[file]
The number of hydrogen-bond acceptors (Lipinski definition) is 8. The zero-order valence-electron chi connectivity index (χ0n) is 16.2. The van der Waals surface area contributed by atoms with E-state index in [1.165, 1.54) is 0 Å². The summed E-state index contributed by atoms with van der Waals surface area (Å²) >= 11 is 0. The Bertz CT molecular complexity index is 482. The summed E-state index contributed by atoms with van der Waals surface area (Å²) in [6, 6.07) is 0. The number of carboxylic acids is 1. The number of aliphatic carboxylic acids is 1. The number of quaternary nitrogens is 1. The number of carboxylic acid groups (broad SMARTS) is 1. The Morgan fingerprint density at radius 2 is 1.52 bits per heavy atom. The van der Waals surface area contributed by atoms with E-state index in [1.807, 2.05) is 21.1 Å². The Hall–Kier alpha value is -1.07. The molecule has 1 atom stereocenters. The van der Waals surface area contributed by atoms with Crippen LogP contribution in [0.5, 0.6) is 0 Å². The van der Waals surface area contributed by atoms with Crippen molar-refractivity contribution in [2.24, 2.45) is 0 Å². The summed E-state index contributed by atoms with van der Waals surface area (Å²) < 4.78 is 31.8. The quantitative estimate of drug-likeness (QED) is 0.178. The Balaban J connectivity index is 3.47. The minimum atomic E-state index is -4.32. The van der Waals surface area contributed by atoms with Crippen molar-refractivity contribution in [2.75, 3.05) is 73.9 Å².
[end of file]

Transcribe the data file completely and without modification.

The number of hydrogen-bond acceptors (Lipinski definition) is 8. The zero-order valence-electron chi connectivity index (χ0n) is 16.2. The van der Waals surface area contributed by atoms with E-state index in [1.165, 1.54) is 0 Å². The summed E-state index contributed by atoms with van der Waals surface area (Å²) >= 11 is 0. The Bertz CT molecular complexity index is 482. The summed E-state index contributed by atoms with van der Waals surface area (Å²) in [6, 6.07) is 0. The number of carboxylic acids is 1. The number of aliphatic carboxylic acids is 1. The number of quaternary nitrogens is 1. The number of carboxylic acid groups (broad SMARTS) is 1. The Morgan fingerprint density at radius 2 is 1.52 bits per heavy atom. The van der Waals surface area contributed by atoms with E-state index in [1.807, 2.05) is 21.1 Å². The Hall–Kier alpha value is -1.07. The molecule has 1 atom stereocenters. The van der Waals surface area contributed by atoms with Crippen LogP contribution in [0.5, 0.6) is 0 Å². The van der Waals surface area contributed by atoms with Crippen molar-refractivity contribution in [2.24, 2.45) is 0 Å². The summed E-state index contributed by atoms with van der Waals surface area (Å²) < 4.78 is 31.8. The quantitative estimate of drug-likeness (QED) is 0.178. The Balaban J connectivity index is 3.47. The minimum atomic E-state index is -4.32. The van der Waals surface area contributed by atoms with Crippen molar-refractivity contribution in [2.75, 3.05) is 73.9 Å².